The College of Education has a long reputation of partnering with local schools to enhance learning and provide students the opportunity to engage in hands-on learning experiences. But never before has the partnership been so collaborative and two-way as with Margaret’s Vaughn’s EDCI 322 class and the Palouse Prairie School.
Palouse Prairie School is a tuition-free public charter school located in Moscow that opened its doors in 2009. Summer Clayton of Atlanta was hired as principal to head the school.
“From the moment we opened our doors, the University was coming to us and asking for partnerships and internships. But Margaret came to us and asked what we needed in relation to instruction, which was a first,” said Clayton. “Up to this point, the partnerships seemed to be one-sided and took a lot of our energy. But Margaret has taken the lead in helping meet our needs. Our teachers are getting professional development and a chance to engage with the U of I students. It’s a real collaborative process.”
On November 7, Vaughn’s class, made up of all juniors and seniors, met at the school, prepared to learn about the workshop model of teaching and observe teachers in the classroom. The goal was for students to prepare their own curriculum and return the following week to teach class under the mentorship of Palouse Prairie teachers. Kindergarten teacher Jeneille Branen, a founding teacher at Palouse Prairie School, introduced the U-Idaho students to the teaching method and what was expected of them that day. “We expect you to just observe today, and to be respectful of each student,” she said.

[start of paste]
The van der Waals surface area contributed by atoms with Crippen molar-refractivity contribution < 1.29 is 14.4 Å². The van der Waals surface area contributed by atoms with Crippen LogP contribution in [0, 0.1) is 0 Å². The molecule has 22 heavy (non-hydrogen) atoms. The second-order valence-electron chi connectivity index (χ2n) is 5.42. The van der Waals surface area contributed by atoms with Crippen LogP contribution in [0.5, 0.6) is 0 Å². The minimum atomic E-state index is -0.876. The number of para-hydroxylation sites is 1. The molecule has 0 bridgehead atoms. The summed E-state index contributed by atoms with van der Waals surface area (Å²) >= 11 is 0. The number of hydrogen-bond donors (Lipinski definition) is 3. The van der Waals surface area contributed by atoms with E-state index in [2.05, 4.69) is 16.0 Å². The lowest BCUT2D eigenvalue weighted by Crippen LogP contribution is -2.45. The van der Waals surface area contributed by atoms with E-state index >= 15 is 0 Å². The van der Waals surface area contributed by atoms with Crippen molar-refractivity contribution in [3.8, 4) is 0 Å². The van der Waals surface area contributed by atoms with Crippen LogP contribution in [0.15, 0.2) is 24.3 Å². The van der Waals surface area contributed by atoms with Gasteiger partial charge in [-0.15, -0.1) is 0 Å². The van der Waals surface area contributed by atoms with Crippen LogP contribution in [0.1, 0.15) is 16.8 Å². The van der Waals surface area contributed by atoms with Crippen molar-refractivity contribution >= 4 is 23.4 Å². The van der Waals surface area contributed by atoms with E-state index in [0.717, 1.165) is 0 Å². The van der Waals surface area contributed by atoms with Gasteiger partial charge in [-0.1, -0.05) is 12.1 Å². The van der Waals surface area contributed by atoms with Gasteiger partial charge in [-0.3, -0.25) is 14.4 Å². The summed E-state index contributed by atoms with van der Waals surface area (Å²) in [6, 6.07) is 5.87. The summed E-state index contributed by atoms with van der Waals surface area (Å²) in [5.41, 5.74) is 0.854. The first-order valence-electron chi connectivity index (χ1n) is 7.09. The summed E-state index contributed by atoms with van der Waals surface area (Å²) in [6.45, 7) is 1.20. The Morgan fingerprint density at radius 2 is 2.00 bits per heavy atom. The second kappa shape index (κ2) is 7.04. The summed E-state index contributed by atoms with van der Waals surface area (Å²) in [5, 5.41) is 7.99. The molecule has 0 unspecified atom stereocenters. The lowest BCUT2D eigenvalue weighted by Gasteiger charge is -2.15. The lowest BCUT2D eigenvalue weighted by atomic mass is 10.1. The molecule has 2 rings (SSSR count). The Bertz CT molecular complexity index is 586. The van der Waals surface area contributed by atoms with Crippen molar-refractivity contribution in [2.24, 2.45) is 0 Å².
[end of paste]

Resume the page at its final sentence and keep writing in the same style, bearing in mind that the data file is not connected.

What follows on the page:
Vaughn and her class were eager to observe the expeditionary learning method in the kindergarten and 2nd – 3rd grade classes. Expeditionary learning promotes an environment that empowers children to be part of a community and is project-based. For example, one class is studying the Palouse earthworm and will be creating a book about it. Students not only learn about the earthworm, but also learn how to write content and how to design a book. The curriculum serves an authentic purpose where students become invested in learning all the components of the project.
“We offer kids an intimate environment and create structures that incorporate team building and character development in the classroom,” said Clayton. “Kids learn how to create interpersonal relationships and how they fit into and contribute to a community.”
Branen, who has a master’s degree, appreciates the opportunity to work with the University of Idaho. “I feel like I’ve grown more at this school than anywhere else,” she said. “Margaret is providing professional development to the teachers, and is helping us plan lessons.”
The 29 University of Idaho students weren’t completely sure what to expect, but were excited to be observing a classroom setting. Molly Palmer, Hawley Conger, Laura Greenwood and Travis Merriman shared their enthusiasm for learning the new model and also what led them to pursue a teaching career.
“I had a really good experience in school,” said Merriman. “It made me want to become a teacher.”
“But some students want to become teachers for the opposite reason,” said Palmer. “Because they had really bad experiences and didn’t want any other kids to have to go through the same thing.”
Vaughn, who is a new faculty member in the College of Education, understands the value of practicum experience. She’s excited to provide her students the opportunity to spend their class time observing and working in a real classroom environment while in turn helping the teachers in areas of need.
“We hope to carry on this collaboration,” said Vaughn, who noted that some of the students are also working at Lena Whitmore School in Moscow. “Having been a classroom teacher and now a faculty member, it’s been easy for me to see both sides and set up a partnership that’s collaborative.”
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